The Arizona Cardinals secure their future behind Patrick Peterson with the selection of Washington cornerback Byron Murphy.
Steve Keim neglected their need for offensive linemen and wide receivers to add a first round talent that seemingly fell to their laps at No. 33 overall. The selection, Byron Murphy, looks to be a day-one starter in the Cardinals defense, and as a hometown kid (Saguaro High), it’s hard not to root for him.
Measuring in at 5-foot-11 and 190-pounds, Murphy isn’t a physically imposing cornerback. Nor did he turn heads at the combine with a performance including a 4.55 second 40-yard-dash, 36.5-inch vertical, and 120-inch broad jump. But, what he lacks in measurables and testable athleticism, Murphy makes up in ball-skills, tenacity, technique, and football IQ.
In Murphy’s final season of play at Washington, he tallied 50 total tackles, four interceptions, and nine pass deflections. Per Pro Football Focus, he also allowed 320 yards for three touchdowns and a 54.5 passer rating. He finished 2018 with an elite PFF grade of 92.0 including a coverage grade of 92.1 and a run defense grade of 86.7.
Murphy isn’t just an analytics hero. His tape is impressive, which has earned him high grades from well-respected draft pundits. ESPN’s Todd McShay had Murphy as his 27th best player, while Bleacher Report’s Matt Miller had him at No. 18, The Athletic’s Dane Brugler had him ranked at No. 20.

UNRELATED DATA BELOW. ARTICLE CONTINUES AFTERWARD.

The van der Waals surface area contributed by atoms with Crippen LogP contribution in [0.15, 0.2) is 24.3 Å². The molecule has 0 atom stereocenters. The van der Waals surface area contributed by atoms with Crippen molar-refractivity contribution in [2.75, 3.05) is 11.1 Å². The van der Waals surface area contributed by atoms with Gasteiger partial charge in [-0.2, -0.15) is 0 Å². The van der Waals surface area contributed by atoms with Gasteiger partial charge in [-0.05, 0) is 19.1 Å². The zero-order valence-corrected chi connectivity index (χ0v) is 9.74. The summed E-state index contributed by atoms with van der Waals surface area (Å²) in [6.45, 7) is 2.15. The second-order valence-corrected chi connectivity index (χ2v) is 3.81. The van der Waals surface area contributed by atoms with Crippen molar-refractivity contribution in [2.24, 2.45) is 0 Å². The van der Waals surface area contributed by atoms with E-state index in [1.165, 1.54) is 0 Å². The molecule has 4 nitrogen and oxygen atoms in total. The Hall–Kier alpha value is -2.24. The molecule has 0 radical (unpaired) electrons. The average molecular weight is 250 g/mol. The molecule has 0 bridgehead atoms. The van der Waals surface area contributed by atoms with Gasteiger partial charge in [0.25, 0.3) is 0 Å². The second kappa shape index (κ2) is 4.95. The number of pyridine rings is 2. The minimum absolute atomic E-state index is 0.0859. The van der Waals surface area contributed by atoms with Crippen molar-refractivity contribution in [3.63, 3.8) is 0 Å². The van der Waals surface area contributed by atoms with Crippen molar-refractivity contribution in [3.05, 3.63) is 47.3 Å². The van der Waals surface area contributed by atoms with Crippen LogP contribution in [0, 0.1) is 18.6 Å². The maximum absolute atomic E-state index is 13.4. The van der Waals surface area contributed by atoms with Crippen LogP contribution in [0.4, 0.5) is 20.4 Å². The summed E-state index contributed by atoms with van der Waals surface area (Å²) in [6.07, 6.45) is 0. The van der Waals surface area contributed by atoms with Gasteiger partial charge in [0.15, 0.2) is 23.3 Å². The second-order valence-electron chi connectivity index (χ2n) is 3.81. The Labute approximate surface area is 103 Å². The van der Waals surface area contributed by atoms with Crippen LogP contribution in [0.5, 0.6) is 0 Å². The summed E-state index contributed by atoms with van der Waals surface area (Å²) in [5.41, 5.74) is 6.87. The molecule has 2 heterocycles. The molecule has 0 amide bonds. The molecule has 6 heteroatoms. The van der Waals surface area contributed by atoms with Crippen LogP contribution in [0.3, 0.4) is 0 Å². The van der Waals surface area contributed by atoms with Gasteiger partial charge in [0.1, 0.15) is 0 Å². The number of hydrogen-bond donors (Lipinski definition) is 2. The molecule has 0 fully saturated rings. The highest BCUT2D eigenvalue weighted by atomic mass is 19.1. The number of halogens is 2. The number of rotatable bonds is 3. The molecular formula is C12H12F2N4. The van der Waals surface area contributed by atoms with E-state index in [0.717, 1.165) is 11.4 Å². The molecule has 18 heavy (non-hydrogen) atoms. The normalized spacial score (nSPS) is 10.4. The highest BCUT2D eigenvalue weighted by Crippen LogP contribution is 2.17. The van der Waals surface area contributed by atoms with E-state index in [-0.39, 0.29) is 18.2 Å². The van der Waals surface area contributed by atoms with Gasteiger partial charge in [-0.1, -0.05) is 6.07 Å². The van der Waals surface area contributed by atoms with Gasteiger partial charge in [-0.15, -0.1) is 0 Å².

Perhaps the most instinctual and physical cornerback in the 2019 NFL Draft, Murphy has a knack for finding the ball and making a play on it. He’s a well-coached player as he’s disciplined in zone coverage, and technically proficient as an off-man coverage cornerback.
But Murphy is best set as a zone coverage cornerback. He’s a ball-hawk cornerback with excellent concentration and abilities to read quarterback eyes. As a quick-twitch athlete, Murphy can sit behind wide receivers, bait them open, and make a play on the ball. Trust me, he does this often.
When you combine burst, tenacity, a knack of playing the ball, football intelligence, and solid size, you get an excellent zone coverage cornerback; which is exactly what Murphy is. But he’s not just that.
One of the best aspects of Murphy’s game is his versatility. The skill set that makes him so good in zone coverage translates perfectly to the inside and vice-versa. Murphy may not be best set to immediately play in the NFL in press-man because of his lack of speed, and developing back-pedal, but he’s shown the ability to shadow receivers at a high level.
Ultimately, Murphy fell to No. 33 overall for a reason. He’s only played in 20 career games, isn’t the most physically imposing cornerback, and isn’t technically refined in press-man coverage to make up for his lack of speed. But Cardinals fans should be ecstatic about this pick as the team gets a high upside prospect in the second that should start immediately in a much-improved defense.
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